Most folks will enjoy the thin film transmitter instrument panel, an electronically projected screen that gives the dash a sharp high-tech look. Dodge calls the gauge cluster a floating island dash bezel and there’s a thin red LED trim and plastic dash trim around it, again giving this a snazzy look.
This model also added a tech group, $995 option, that includes a car alarm rear park assist and back-up camera along with a blind-spot warning system.
On the practical side, four adults will fit in this compact sedan and the trunk is a generous 13.1 cubic feet, large enough to carry a good bit of luggage. Rear seats split and fold down too, although in the base SE model that’s not a feature.
The car, based on the Alfa Romeo Giulietta platform, starts at just $16,990 for the base SE with its 2.0-liter 160-horse 4-cylinder engine and 6-speed manual transmission. But there are four other trim levels, the SXT, which is the most popular, and Aero, which features a more fuel efficient 1.4-liter MultiAir turbo engine with 160 horses and a torque rating to match. The sporty GT I tested lists for $20,995 and with a $995 delivery charge and its options hit $25,125. Going with the smoother riding Limited you’re looking at a $23,990 base price.
So any way you go here you’ll get a lot of car for the money, and one that looks youthful and sporty. There are a lot of colors to choose from too, so you can get something that reflects your vision of style.
But be aware there are a lot of compacts out there from the segment leading Toyota Corolla and Honda Civic to the Chevy Cruze, Ford Focus, Hyundai Elantra, Mazda3 and more. Drive them all and then decide, but the Dart is one of the newest and best equipped for the price, so a bit of a bargain in the segment.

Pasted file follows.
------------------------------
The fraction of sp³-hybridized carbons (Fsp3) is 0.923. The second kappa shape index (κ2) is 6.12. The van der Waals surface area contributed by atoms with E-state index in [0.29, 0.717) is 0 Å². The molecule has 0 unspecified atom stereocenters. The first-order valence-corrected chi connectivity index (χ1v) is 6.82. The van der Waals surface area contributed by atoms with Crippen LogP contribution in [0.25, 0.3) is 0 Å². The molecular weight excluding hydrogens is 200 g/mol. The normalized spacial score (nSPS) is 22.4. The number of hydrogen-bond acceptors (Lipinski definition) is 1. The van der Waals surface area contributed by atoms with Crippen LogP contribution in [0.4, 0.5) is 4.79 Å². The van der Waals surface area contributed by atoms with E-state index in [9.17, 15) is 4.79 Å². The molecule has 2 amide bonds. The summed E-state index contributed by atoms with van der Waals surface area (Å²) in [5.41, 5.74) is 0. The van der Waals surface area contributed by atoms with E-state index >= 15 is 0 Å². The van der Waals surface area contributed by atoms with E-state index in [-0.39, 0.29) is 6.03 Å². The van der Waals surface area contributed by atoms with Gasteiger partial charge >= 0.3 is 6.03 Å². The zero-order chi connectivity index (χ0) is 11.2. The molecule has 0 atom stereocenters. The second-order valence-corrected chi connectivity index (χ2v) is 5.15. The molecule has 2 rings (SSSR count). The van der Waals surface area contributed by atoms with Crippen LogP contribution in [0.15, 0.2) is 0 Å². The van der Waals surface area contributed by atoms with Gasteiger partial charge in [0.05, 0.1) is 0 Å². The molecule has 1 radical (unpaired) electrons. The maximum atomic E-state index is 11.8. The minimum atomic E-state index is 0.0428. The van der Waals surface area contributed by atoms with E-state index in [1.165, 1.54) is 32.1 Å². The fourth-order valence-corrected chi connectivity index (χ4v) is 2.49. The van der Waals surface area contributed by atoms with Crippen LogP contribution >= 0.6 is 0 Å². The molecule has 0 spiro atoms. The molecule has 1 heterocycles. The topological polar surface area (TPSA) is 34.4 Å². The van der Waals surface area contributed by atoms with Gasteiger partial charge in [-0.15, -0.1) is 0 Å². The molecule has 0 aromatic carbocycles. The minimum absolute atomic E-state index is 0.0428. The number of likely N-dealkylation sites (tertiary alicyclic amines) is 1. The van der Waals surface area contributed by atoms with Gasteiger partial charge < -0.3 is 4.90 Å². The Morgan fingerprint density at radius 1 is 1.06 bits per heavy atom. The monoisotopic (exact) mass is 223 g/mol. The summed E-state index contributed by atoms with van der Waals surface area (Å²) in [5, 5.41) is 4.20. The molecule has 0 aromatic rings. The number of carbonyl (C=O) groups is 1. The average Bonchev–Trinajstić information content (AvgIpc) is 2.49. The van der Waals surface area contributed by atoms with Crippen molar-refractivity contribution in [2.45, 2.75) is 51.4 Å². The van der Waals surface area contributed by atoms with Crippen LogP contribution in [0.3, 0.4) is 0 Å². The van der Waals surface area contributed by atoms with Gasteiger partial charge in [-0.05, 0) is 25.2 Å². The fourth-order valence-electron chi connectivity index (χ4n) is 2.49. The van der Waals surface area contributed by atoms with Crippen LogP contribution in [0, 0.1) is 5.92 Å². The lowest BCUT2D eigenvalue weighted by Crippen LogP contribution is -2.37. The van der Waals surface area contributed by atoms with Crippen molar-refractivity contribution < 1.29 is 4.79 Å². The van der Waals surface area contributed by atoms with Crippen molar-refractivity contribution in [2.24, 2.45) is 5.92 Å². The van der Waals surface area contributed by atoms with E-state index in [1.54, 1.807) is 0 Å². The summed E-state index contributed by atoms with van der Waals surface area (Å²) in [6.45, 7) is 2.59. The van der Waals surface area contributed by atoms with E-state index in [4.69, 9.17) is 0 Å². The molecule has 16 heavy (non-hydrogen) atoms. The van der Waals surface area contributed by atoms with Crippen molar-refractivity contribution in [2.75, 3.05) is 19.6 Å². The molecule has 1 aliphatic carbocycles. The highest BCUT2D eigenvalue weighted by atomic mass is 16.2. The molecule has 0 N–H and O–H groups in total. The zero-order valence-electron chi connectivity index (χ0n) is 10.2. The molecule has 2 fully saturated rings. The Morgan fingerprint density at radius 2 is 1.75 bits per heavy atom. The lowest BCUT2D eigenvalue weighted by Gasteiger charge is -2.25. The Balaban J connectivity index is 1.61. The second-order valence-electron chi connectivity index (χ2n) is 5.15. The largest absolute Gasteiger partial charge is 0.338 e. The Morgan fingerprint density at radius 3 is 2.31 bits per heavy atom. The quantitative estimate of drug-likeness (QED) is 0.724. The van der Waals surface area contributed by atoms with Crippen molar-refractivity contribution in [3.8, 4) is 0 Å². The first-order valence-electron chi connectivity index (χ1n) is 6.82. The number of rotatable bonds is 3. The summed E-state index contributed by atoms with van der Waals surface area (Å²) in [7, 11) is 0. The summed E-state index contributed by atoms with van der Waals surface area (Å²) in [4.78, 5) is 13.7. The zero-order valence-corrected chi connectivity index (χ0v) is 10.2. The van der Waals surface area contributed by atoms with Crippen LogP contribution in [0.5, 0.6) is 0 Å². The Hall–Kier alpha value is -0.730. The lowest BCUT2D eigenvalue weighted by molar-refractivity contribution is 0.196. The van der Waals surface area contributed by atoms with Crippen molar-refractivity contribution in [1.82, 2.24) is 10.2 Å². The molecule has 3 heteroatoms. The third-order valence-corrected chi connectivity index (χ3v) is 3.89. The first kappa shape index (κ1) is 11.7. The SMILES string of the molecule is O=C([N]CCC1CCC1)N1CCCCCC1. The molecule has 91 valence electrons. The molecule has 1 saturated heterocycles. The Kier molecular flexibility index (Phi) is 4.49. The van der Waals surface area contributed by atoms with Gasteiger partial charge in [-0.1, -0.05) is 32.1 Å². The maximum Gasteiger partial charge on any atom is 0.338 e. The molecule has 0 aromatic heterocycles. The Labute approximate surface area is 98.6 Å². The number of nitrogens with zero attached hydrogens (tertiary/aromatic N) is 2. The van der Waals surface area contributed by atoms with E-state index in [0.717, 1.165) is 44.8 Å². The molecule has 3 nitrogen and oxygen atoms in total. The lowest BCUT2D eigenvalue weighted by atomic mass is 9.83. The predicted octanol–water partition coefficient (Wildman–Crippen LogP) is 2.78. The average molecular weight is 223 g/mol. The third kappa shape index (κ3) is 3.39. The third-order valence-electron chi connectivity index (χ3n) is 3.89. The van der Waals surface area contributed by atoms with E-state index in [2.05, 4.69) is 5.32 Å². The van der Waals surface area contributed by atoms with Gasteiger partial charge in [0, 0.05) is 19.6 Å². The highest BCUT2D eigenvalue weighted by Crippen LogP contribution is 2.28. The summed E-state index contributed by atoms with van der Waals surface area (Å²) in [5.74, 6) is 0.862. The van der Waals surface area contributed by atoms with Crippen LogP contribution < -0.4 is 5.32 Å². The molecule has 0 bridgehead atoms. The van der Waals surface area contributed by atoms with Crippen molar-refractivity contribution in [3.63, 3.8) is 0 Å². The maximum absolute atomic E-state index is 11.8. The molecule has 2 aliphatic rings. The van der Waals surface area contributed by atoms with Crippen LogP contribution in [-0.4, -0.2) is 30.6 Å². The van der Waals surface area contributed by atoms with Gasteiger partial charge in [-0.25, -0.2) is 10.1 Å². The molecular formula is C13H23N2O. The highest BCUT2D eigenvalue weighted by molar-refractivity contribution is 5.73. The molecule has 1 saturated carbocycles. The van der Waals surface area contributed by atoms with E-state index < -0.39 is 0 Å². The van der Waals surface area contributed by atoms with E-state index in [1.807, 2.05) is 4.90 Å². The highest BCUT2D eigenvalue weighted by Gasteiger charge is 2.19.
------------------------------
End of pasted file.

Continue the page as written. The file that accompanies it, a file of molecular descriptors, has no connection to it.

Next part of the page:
FAST Stats: 2014 Dodge Dart GT
Hits: Sporty looks, stylish and well laid out interior with comfortable, supportive seats. Room enough for four adults, big trunk and good gas mileage. Responsive handling and strong engine, plus primo tech features, big touchscreen and blind-spot warning system, and heated seats and steering wheel.
Misses: Feels a bit heavy, ride is too stiff for crummy city streets and steering wheel is thick.
Made in: Belvidere, Ill.
Engine: 2.4-liter I4 Tigershark w/MultiAir, 184 hp
Transmission: 6-speed manual
Weight: 3,297 lbs.
Wheelbase: 106.4 in.
Length: 183.9 in.
Cargo: 13.1 cu.ft.
MPG: 22/31 (EPA)
MPG: 29.0 (tested)
Base Price: $20,995
Dealer’s Price: $21,483 (includes delivery)
Technology group (intrusion alarm, ParkSense rear park assist, blind spot and rear cross path detection, auto. high-beam control, rain-sensing wipers, high-intensity discharge headlamps), $995
6-speed Powertech automatic transmission group (leather-wrapped shift knob, remote start, 6-speed Powertech automatic w AutoStick), $1,250
Uconnect radio/nav group (Garmin GPS, SiriusXM Traffic and Travel Link), $495
18-inch Hyper Black aluminum wheels), $395
Test vehicle: $25,125
Sources: Dodge, http://www.kbb.com